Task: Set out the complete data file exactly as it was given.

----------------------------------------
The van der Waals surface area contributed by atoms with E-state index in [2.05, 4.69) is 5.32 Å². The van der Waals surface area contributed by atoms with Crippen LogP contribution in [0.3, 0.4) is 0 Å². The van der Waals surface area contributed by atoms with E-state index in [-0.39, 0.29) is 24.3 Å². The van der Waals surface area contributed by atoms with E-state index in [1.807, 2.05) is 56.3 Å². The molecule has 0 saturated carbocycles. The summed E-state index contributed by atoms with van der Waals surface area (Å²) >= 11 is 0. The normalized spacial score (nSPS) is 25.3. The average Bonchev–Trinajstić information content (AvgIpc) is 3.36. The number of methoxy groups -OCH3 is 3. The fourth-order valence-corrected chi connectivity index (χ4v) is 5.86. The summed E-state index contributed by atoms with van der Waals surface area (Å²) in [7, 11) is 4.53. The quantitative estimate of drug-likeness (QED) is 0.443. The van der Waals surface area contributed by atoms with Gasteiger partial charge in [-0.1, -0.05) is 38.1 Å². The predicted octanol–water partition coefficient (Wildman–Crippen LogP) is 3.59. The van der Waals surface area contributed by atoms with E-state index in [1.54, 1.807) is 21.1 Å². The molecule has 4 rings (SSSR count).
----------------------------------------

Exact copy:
The van der Waals surface area contributed by atoms with E-state index in [2.05, 4.69) is 5.32 Å². The van der Waals surface area contributed by atoms with Crippen LogP contribution in [0.3, 0.4) is 0 Å². The van der Waals surface area contributed by atoms with E-state index in [-0.39, 0.29) is 24.3 Å². The van der Waals surface area contributed by atoms with E-state index in [1.807, 2.05) is 56.3 Å². The molecule has 0 saturated carbocycles. The summed E-state index contributed by atoms with van der Waals surface area (Å²) >= 11 is 0. The normalized spacial score (nSPS) is 25.3. The average Bonchev–Trinajstić information content (AvgIpc) is 3.36. The number of methoxy groups -OCH3 is 3. The fourth-order valence-corrected chi connectivity index (χ4v) is 5.86. The summed E-state index contributed by atoms with van der Waals surface area (Å²) in [7, 11) is 4.53. The quantitative estimate of drug-likeness (QED) is 0.443. The van der Waals surface area contributed by atoms with Gasteiger partial charge in [-0.1, -0.05) is 38.1 Å². The predicted octanol–water partition coefficient (Wildman–Crippen LogP) is 3.59. The van der Waals surface area contributed by atoms with E-state index in [1.54, 1.807) is 21.1 Å². The molecule has 4 rings (SSSR count).